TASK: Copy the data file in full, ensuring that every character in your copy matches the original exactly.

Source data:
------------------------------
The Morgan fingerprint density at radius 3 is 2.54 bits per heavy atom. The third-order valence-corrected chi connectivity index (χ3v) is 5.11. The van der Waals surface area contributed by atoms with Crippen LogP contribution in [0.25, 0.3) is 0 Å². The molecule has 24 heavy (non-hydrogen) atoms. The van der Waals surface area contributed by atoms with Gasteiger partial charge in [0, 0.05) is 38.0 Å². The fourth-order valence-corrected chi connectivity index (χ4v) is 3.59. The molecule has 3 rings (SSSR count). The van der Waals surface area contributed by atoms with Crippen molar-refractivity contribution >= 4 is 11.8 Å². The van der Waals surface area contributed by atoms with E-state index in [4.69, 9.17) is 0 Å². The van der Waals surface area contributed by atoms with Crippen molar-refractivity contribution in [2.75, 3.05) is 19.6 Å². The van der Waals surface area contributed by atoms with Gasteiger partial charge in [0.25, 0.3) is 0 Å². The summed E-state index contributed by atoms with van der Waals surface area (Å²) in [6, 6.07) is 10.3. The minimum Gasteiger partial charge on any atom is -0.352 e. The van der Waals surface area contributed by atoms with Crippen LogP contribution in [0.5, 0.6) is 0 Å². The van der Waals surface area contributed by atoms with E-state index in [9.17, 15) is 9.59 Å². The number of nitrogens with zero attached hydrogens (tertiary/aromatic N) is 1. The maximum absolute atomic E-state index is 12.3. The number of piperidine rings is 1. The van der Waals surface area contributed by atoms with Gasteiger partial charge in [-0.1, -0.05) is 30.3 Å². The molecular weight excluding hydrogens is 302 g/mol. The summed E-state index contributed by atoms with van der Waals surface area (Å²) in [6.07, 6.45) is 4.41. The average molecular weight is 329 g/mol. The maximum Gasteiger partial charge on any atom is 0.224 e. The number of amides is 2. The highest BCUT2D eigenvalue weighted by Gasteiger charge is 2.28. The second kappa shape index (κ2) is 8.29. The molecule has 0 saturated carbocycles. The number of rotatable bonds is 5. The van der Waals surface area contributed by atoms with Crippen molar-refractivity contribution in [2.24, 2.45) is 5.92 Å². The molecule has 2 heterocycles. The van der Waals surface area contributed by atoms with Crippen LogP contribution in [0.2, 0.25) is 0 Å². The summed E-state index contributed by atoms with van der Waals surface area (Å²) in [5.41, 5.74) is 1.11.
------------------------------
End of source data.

The Morgan fingerprint density at radius 3 is 2.54 bits per heavy atom. The third-order valence-corrected chi connectivity index (χ3v) is 5.11. The van der Waals surface area contributed by atoms with Crippen LogP contribution in [0.25, 0.3) is 0 Å². The molecule has 24 heavy (non-hydrogen) atoms. The van der Waals surface area contributed by atoms with Gasteiger partial charge in [0, 0.05) is 38.0 Å². The fourth-order valence-corrected chi connectivity index (χ4v) is 3.59. The molecule has 3 rings (SSSR count). The van der Waals surface area contributed by atoms with Crippen molar-refractivity contribution >= 4 is 11.8 Å². The van der Waals surface area contributed by atoms with E-state index in [4.69, 9.17) is 0 Å². The van der Waals surface area contributed by atoms with Crippen molar-refractivity contribution in [2.75, 3.05) is 19.6 Å². The van der Waals surface area contributed by atoms with Gasteiger partial charge in [0.25, 0.3) is 0 Å². The summed E-state index contributed by atoms with van der Waals surface area (Å²) in [6, 6.07) is 10.3. The minimum Gasteiger partial charge on any atom is -0.352 e. The van der Waals surface area contributed by atoms with Crippen LogP contribution in [0.5, 0.6) is 0 Å². The van der Waals surface area contributed by atoms with E-state index in [9.17, 15) is 9.59 Å². The number of nitrogens with zero attached hydrogens (tertiary/aromatic N) is 1. The maximum absolute atomic E-state index is 12.3. The number of piperidine rings is 1. The van der Waals surface area contributed by atoms with Gasteiger partial charge in [-0.1, -0.05) is 30.3 Å². The molecular weight excluding hydrogens is 302 g/mol. The summed E-state index contributed by atoms with van der Waals surface area (Å²) in [6.07, 6.45) is 4.41. The average molecular weight is 329 g/mol. The maximum Gasteiger partial charge on any atom is 0.224 e. The number of amides is 2. The highest BCUT2D eigenvalue weighted by Gasteiger charge is 2.28. The second kappa shape index (κ2) is 8.29. The molecule has 0 saturated carbocycles. The number of rotatable bonds is 5. The van der Waals surface area contributed by atoms with Crippen molar-refractivity contribution in [2.24, 2.45) is 5.92 Å². The molecule has 2 heterocycles. The van der Waals surface area contributed by atoms with Crippen LogP contribution in [0.2, 0.25) is 0 Å². The summed E-state index contributed by atoms with van der Waals surface area (Å²) in [5.41, 5.74) is 1.11.